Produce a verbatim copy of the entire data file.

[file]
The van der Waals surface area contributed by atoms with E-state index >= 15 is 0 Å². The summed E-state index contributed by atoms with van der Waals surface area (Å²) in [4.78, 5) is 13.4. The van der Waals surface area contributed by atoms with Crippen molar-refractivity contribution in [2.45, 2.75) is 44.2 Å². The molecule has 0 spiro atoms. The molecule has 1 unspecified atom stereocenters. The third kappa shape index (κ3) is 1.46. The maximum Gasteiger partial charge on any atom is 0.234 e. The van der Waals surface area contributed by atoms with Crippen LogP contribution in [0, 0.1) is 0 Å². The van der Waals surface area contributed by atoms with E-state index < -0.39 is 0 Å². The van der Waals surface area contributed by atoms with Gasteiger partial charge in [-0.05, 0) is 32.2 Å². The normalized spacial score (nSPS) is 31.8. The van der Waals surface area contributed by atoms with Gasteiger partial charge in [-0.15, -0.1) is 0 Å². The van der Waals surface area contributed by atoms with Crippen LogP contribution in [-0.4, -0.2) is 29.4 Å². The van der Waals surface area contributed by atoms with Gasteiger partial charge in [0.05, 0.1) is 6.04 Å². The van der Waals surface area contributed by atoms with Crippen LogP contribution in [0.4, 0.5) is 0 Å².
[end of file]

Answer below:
The van der Waals surface area contributed by atoms with E-state index >= 15 is 0 Å². The summed E-state index contributed by atoms with van der Waals surface area (Å²) in [4.78, 5) is 13.4. The van der Waals surface area contributed by atoms with Crippen molar-refractivity contribution in [2.45, 2.75) is 44.2 Å². The molecule has 0 spiro atoms. The molecule has 1 unspecified atom stereocenters. The third kappa shape index (κ3) is 1.46. The maximum Gasteiger partial charge on any atom is 0.234 e. The van der Waals surface area contributed by atoms with Crippen LogP contribution in [0, 0.1) is 0 Å². The van der Waals surface area contributed by atoms with E-state index < -0.39 is 0 Å². The van der Waals surface area contributed by atoms with Gasteiger partial charge in [-0.05, 0) is 32.2 Å². The normalized spacial score (nSPS) is 31.8. The van der Waals surface area contributed by atoms with Gasteiger partial charge in [-0.15, -0.1) is 0 Å². The van der Waals surface area contributed by atoms with Crippen LogP contribution in [-0.4, -0.2) is 29.4 Å². The van der Waals surface area contributed by atoms with Gasteiger partial charge in [0.05, 0.1) is 6.04 Å². The van der Waals surface area contributed by atoms with Crippen LogP contribution in [0.4, 0.5) is 0 Å².